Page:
Saturday 30 April 2016

Pursuing a teaching degree from home: How I overcame my anxiety to pursue my dreams

Emily shares her personal experiences and triumphs in choosing to do a degree from home rather than moving away.

-Emily Smale

I have known from a young age that teaching is something that I have wanted to do. However, I struggled with the aspect of attending university. The thought of moving into halls with people I did not know brought on many anxiety attacks. I was content with living in my small hometown with my small group of friends and family. The year before I had set up a youth choir with my best friend, and took on more responsibility at work. I didn’t want to give this up, but I was being constantly plagued by people that my life wouldn’t start until I moved away from home. I didn’t want to disappoint anybody and I so desperately wanted to become a teacher!

I began speaking to a friend of my boyfriends. She told me how she began her training; she started a foundation degree at the college in our hometown, and progressed to Plymouth just for her final year. This sounded perfect and I was so excited that I could get my degree without leaving my home! 

After two years of studying my foundation degree in Early Childhood Studies, third year was looming over our small group and the prospect of having to go to Plymouth. A few of the girls on my course asked me if I wanted to house share with them – but the same anxious thoughts (and physical anxiety effects) stopped me in my tracks. I decided to do the progression route through Flecs (which allowed me to study through Plymouth but do the majority of my studies at home). Little did I know how much I needed other people around me. During the first term of this progression I felt so alone – I was no longer spending all day with my friends at college, and I was now trying to make sense of lectures and dissertation notes on my own at home! This is when I begun to struggle…a lot. Without having a lecturer who I could pull to one side if things were getting tough, or friends who were in the same boat as me resulted in me losing a lot of my confidence.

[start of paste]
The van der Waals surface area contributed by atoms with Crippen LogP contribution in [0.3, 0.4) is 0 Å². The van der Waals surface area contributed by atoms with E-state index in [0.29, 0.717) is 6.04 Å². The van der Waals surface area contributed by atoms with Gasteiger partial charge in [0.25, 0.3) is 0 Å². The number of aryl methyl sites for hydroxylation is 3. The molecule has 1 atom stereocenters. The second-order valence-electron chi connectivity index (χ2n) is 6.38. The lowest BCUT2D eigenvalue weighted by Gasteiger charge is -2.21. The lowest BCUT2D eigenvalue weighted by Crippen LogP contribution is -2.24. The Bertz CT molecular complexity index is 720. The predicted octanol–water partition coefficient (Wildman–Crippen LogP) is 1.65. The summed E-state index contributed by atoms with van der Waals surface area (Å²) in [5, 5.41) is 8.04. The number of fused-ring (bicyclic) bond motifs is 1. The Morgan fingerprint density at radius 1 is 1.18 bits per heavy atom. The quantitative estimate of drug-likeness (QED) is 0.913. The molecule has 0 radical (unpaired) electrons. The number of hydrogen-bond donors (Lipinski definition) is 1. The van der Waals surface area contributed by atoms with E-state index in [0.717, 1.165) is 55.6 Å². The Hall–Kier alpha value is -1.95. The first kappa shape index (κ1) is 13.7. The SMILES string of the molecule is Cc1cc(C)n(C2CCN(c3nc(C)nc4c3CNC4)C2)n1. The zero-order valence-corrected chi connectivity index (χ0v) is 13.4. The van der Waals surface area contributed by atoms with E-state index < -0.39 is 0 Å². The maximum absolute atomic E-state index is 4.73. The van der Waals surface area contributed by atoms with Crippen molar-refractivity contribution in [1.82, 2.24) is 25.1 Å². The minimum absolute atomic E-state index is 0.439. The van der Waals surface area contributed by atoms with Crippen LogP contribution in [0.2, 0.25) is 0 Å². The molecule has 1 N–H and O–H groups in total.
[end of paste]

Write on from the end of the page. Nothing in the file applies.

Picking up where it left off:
I began to feel like I was drowning in pressure from deadlines. I would lie in bed feeling like I was so far behind in my work and worrying about everything I had to get done. There were only a few girls on my course that had progressed with me, and from a distance it looked like they were doing so well. That was, until I decided to reach out, and I messaged my friend. She told me she was feeling the exact same pressure, and after much relief we agreed to meet up as often as we could. Sometimes it was just the two of us and other times, we worked as a larger group. Having people around me and sharing the thoughts and worries I thought I was alone with made it so much easier to get on with. I stopped feeling like I was suffering alone, and I really felt that I could actually get my degree.  

Although this year has been tough (but it’s nearly over!), working with other people has been extremely helpful. I have never regretted my decision to not move away at any point. I still have the university experience (maybe just not as many nights out!) but from my hometown. In September I will begin my PGCE and I couldn’t be prouder of my achievements. Doing a degree is hard enough in itself, let alone tackling the issues of anxiety that can come with it! Voicing my thoughts out loud to somebody who will listen really makes it easier to get through these stressful times! 

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